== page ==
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Posts Tagged ‘#girlstakeover’

On 16 October 2017, Rachel Bexendale of The Australian wrote an article about Plan international’s misleadingly pairing Education Minister Simon Birmingham as part of their #girlstakeover Program.

The article describes me as a “32-year-old Muslim activist”. An activist is “a person who campaigns to bring about political or social change.” An advocate is “a person who publicly supports or recommends a particular cause or policy”. I support women’s empowerment but am not part of any political party or campaign. Therefore I am an advocate of women’s empowerment but not an activist and certainly not a political one. I do not have, or claim to have, any political affiliations.

Plan admitted to making a mistake in communicating to Senator Birmingham that he would be paired with an “adolescent girl advocate” but at no point was I informed that this was the communication with him. If I had known I would not have proceeded. I attended a two day training with Plan where I vocalised my age but was not asked to withdraw. Instead I was paired with the Senator. I understand this was a genuine mistake and I hold no ill will towards either Plan International or the Senator.

While I agree with the crux of the Senator’s letter, I am disappointed that despite writing “Without wishing to reflect on the woman in question” he proceeded to do just that by stating incorrectly my age and that I am a political activist, but more importantly by assuming that I am “driven by alternative activist motivations” which is wholly untrue. I entered this competition because I believe in the right of all girls regardless of age, appearance, ability, creed and race to be empowered. I looked forward to discussing with the Senator how our Education system could facilitate this.

I am also disappointed that Plan deputy chief executive Susanne Legena’s comment, “Plan is fiercely non-party-political. It’s a mistake we made,” was written in a way that did not clarify that I am non-party-political.

The article indicates I did not respond to a request for comment. The request for comment came via email at 1:36pm on Sunday and stated a 4pm deadline on the same day. I didn’t see the email till 8pm and felt no need to respond if the deadline had passed. I also waited till after the event to post this reply as I did not wish to detract from the importance of the event and the coverage it deserves.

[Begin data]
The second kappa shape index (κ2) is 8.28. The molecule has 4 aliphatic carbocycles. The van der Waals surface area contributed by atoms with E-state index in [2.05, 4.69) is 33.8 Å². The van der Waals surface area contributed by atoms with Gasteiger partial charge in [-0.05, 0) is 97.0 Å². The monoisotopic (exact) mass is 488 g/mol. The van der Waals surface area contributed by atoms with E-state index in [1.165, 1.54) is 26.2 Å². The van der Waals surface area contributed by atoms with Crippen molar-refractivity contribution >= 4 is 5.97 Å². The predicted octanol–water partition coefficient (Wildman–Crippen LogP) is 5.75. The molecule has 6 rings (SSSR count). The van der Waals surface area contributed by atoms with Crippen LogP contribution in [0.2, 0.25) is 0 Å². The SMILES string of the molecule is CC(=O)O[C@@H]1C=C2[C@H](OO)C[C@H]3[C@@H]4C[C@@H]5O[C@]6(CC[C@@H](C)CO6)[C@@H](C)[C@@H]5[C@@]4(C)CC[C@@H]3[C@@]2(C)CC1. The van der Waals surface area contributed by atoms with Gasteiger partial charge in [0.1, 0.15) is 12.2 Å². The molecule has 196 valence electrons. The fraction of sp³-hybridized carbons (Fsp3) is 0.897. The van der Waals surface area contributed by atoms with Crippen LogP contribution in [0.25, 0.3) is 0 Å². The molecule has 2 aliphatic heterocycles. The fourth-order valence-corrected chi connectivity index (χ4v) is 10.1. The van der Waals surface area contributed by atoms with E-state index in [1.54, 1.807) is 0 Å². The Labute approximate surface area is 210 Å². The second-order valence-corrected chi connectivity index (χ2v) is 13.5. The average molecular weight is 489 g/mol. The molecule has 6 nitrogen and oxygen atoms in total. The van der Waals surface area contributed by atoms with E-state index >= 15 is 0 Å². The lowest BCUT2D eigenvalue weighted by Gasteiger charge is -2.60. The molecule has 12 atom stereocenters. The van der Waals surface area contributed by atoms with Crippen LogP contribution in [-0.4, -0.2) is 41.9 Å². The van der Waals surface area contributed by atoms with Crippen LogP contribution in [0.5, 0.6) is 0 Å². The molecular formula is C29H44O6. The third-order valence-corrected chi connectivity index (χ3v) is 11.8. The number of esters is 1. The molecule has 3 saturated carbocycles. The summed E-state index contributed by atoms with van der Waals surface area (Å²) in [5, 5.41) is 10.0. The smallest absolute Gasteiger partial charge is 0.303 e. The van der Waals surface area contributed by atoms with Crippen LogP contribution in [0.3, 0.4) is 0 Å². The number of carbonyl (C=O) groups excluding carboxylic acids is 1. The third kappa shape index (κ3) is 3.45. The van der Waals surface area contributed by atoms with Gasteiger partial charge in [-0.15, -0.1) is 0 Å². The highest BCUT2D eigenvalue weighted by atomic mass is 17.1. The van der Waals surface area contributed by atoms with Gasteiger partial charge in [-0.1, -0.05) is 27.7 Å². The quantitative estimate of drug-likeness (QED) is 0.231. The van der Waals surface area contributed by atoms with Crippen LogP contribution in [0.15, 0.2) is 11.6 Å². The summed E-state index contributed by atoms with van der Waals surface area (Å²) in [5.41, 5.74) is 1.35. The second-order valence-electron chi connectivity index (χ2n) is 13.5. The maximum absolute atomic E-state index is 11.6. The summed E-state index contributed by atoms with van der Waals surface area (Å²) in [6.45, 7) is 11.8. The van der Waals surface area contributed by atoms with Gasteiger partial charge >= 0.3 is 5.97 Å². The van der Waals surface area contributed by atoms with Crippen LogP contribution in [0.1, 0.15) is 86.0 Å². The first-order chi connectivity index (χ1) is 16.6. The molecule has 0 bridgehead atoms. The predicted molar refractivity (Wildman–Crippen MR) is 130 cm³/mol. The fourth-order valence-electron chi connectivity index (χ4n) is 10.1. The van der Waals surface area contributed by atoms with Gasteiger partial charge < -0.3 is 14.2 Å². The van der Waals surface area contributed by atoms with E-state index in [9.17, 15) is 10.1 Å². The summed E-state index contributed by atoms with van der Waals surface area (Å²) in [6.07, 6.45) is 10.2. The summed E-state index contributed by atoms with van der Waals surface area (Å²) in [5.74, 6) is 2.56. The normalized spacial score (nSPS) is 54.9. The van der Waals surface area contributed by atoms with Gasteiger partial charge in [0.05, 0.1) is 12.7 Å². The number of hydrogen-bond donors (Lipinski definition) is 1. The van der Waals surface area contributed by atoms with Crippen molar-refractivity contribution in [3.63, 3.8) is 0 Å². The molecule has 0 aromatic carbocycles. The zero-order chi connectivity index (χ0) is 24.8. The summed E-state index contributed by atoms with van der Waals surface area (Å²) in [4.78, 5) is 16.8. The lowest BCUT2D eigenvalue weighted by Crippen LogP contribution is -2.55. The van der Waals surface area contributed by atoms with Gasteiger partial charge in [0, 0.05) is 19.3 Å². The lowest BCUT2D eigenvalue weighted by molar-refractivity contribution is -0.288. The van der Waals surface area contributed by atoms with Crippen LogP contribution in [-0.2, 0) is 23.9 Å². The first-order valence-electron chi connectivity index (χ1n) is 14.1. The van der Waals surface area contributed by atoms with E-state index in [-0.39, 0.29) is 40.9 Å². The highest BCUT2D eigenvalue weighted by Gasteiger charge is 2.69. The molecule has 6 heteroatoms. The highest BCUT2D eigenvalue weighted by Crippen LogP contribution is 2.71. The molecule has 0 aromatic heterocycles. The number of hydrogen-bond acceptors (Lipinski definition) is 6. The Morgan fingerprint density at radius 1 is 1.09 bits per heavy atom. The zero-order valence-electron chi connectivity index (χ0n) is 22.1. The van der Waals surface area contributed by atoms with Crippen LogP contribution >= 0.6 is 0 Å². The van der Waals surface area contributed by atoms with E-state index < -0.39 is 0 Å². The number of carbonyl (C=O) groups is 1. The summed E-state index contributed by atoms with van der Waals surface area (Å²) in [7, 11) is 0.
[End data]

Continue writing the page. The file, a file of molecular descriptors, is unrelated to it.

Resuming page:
The author chose to misrepresent my online presence by stating that my blog contains posts about implementation of shariah law when in fact the blog post clearly states that the post is lecture notes from an open workshop held at Australian National University (ANU) about what shariah law is. If the author had cared to read the blog post – she would have realised the post states that there is no need for shariah law to be implemented in Australia as Muslim enjoy the full range of rights they require under Australian Law. She goes onto state that I have ‘videos of hairstyle tips to hijabis’. I have A video of hairCARE tips to hijabis. The rush to pen and print a sensationalist story sacrificed the facts. Besides the notes from that workshop, my blog also contains posts on my work with women and girls education, empowerment and health. Posts on Cricket, Korean dramas, charity work, poems and short stories. A decades’ worth of non-Islam related posts were overlooked and only Islam related topics were mentioned to sensationalise the story and further polarise the narrative.

Interestingly, the Huffington Post wote an article, federal education minister Simon Birmingham pulled out, the next day, which covers the same thing in a more straightforward manner (some lessons to be learnt here methinks!). The Huffington post article repeated the use of activist (although kudos to them they removed ‘political’ probably because a quick google search proved otherwise) and in doing so proved that repetition creates reinforcement of an idea, whether it is a fact or not. The Senator’s letter used the words and they were repeated by journalists. The lesson we can take from this, Senator, Journalist or member of the public, is to check our facts before making statements. And being mindful of the impact of what we say or write about a woman or women in general, especially if we exhort to supporting women in the same breath, letter or article.

The crux of the matter is that without confirming who I am and what I represent, I have been misrepresented as a political activist driven by alternative activist motivations to polarise an incident and detract from the real issues and the very important and much needed exposure and platform Plan International is providing young women to nurture their leadership ambitions.

The real issue is that girls do not see themselves represented in leadership roles and thus have decreasing leadership ambitions. Read the report by Plan here. And if my experience is anything to go by – the moment a girl steps into the public space she is judged with an armload of assumptions – so why would girls dare to nurture their leadership ambitions?

The real issue is that a female journalist misused her platform to misrepresent another female. I am not afraid to be known as a Muslim – I am proud of it. I am not upset that she stated I am a Muslim that writes about Islam in the article – I am proud of it. My concern is her lack of journalistic integrity allowed her to capitalise on my faith, and passion for my faith, by sensationalising her article with a focus on that, rather than the incident at hand. Fear of misrepresentation is one of the main reasons girls’ leadership ambitions are not nurtured – especially girls from minority and ethnic backgrounds.